Red Shield Hostel, University Street, Montreal, P. Q.
August 15, 1943
It's now 9.50 p.m. and I'm in the Red Shield Hostel. I'm just about tuckered out, for I've done nothing but go since I landed in Montreal yesterday (Sat.) at 2:30.
I got a 36, and so Stewart Phillips and I went on a bus tour through Lachine, and later a tramcar ride at Montreal West.
The first place we headed for was the Y, but they couldn't really accomodate us - too expensive, so we came to this Hostel, and got our supper, our room, and our three meals today, all for $ 1.80 . Suppers and dinner .35 each, breakfast .25 and room .50, so we'll always head for this place when we're on leave. We had a taste of S.A. while we were in Moncton, and now we know what it's really like - great meals and soft beds.
Well, I might as well continue this letter by making it a description of our short but impressive visit.
We had a map of this metropolis, and so we situated ourselves when we got on St. Catherines St, and started to walk towards McGill University, Once there we toured the grounds- quite a wonderful place. Later we walked along the side of Mount Royale and at the junction of Cedar and Cote des Neiges Sts., as we had stopped and were wondering whether to catch a tram or not, a gentleman, in a swell car, asked us if we were going up Cote des Neiges, so we hopped in. He started talking to us, and the first thing I noted about him was that he looked like Mr. Johnston, our bank of Nova Scotia manager from Glace Bay. We told him we were on our way to the Wax Works but he passed there, and said that a little further on was St. Joseph's Oratory, and so he took us there. ( you'll see what an immense and beautiful place it is by the enclosed photos.) You may remember reading and hearing that it is here that the " lame, halt, and blind" go to be cured through believing. We want up the stairs and into this really wonderful shrine, and believe me it quite something to look out over the park and to see the beauty of the whole area.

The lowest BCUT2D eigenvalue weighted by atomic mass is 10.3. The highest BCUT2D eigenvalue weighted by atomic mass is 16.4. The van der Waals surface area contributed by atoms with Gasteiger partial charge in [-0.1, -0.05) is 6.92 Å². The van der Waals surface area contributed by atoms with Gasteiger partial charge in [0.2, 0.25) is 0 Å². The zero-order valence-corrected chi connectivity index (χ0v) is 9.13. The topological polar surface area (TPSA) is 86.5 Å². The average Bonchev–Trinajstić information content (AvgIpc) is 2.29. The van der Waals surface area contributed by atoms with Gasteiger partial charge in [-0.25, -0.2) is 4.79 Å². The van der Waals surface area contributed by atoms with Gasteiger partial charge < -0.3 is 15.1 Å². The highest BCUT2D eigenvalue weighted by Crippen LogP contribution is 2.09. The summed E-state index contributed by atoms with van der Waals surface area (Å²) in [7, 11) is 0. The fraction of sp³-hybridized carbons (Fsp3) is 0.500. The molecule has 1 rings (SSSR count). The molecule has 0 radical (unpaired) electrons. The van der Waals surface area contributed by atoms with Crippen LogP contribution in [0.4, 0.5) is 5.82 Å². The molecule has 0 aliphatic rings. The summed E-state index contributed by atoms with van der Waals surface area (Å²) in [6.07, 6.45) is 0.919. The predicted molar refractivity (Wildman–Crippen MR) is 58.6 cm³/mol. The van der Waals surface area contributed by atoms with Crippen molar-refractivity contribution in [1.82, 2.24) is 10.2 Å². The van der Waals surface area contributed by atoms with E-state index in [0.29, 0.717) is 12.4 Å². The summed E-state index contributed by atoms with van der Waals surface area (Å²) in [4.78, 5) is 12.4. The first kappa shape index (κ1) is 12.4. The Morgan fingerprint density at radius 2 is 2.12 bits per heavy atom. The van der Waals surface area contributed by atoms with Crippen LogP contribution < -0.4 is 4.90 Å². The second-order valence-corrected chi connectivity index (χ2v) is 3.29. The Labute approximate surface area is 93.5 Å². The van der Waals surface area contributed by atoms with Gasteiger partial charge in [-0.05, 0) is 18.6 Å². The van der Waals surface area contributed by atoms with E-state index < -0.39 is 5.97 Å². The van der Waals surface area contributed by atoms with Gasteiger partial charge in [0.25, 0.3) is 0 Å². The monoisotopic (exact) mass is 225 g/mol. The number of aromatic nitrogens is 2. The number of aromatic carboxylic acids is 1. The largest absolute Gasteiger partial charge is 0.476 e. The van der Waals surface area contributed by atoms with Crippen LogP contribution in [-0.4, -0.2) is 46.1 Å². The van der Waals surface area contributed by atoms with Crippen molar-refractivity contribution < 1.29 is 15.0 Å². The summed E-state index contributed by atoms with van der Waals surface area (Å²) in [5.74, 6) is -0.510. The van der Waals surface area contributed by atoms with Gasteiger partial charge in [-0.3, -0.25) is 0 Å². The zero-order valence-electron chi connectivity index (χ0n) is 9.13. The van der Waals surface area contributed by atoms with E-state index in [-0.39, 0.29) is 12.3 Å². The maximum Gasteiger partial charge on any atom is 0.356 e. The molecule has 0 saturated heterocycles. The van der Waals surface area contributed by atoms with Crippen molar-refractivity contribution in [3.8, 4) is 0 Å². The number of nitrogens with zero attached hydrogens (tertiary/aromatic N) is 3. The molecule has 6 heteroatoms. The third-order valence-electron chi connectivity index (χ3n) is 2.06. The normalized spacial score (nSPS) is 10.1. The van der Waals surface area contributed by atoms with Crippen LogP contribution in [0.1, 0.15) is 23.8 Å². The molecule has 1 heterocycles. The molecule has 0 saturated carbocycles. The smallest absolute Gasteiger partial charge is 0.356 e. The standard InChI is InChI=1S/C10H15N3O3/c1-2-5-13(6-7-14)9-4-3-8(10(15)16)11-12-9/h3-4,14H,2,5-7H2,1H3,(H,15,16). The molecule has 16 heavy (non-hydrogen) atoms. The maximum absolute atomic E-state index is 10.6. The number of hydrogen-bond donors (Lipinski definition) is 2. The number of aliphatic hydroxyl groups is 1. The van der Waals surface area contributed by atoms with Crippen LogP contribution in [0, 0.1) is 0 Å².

Then we went across the street to the Wax Museum. Well, boy, there's a place to go to. It's has mostly a religious theme, and it's wonderful how you can actually believe that the images will move to one side, or blink their eyes. A guide takes you through the building and explains everything to you. The most striking scene is that of Jacques Cartier and the Indians, but the most life-like is St. Joseph, whose heart is on display in the Oratory. The most beautiful scene is that of the Pope, which cost $5000 to build.
The colours are marvelous, while the scenes in the catacombs are dull, with very little light, so they give a realistic impression of what it must have actually been like at that time. The scene where the lion is attacking the woman in the Roman Collesium is really horrible. Her eyes and hands really express the terror she is experiencing. If you were here you'd get a kick out of the way the Indians look at Cartier. I could say tons about this place but---- .
So we got on the tram again, and I must say that here you can ride all over the city for seven cents, by transferring from one tram to another, and, believe me there are lots of them- one every minute or so. We went back to the Sally Anne for supper, and later caught a tram to Bellmont Amusement Park. We started by taking a ride on the aeroplane machine, and then got the scare of my life on the Scenic Railway. Then we went on to other rides, such as boats on real water, and realistic race cars, and the House of Mirrors. When I checked my cash, I found I was getting low, so we returned to the S.A. for the evening for a good night's sleep.
At 11 a.m. we went to Christ Church Cathedral, a wonderful old Anglican building, somewhat like St, Anne's in size, but not modem at all, with granite and concrete inside, and soft seats and kneeling benches. The minister preached a very good sermon.
After dinner we went to Chateau de Ramsay, a museum containing relics of earlier times of life around Montreal- a wonderful place- much more interesting than Louisbourg. The Chateau had all sorts of relics and furniture from old homes. Best of all was the Indian Room with real birch bark canoes, beaded chiefs costumes, and papoose holders. I hope to return there, and get some information to send to you, at a later date.
Then we caught a number of trams and rode up to the summit of Mount Royal, from which you can look out over the city of Montreal. It's quite an impressive sight. You know what Sydney looks like from Hardwood Hill. Well, multiply that view by I don't know how much, and you'll get some idea of how impressive it is.
Then we went over to the Sun Life building, but due to wartime restrictions we couldn't go to the top, but we did get into the radio station C H L P, right in where they were broadcasting over the air.
After supper at the S, A. , we went to another radio station, C B C B, and saw, as well as heard His Majesties Grenadier Guards play their Sunday night concert from 7:30 to 8 p.m.
Since night was coming on, we went along St, Catherine St. and into a restaurant for a "coke", and finally came back here to write this letter.
Well, I'm flat broke, but I had a wonderful weekend. I'm dead tired, and there'll be marching tomorrow.
This letter may take some time to reach you, but please save it, so that I will have it when I get back home.
I could write loads about this place with it's partially cobbled streets, horse-drawn hansoms, tall buildings, etc., etc., but so much for now.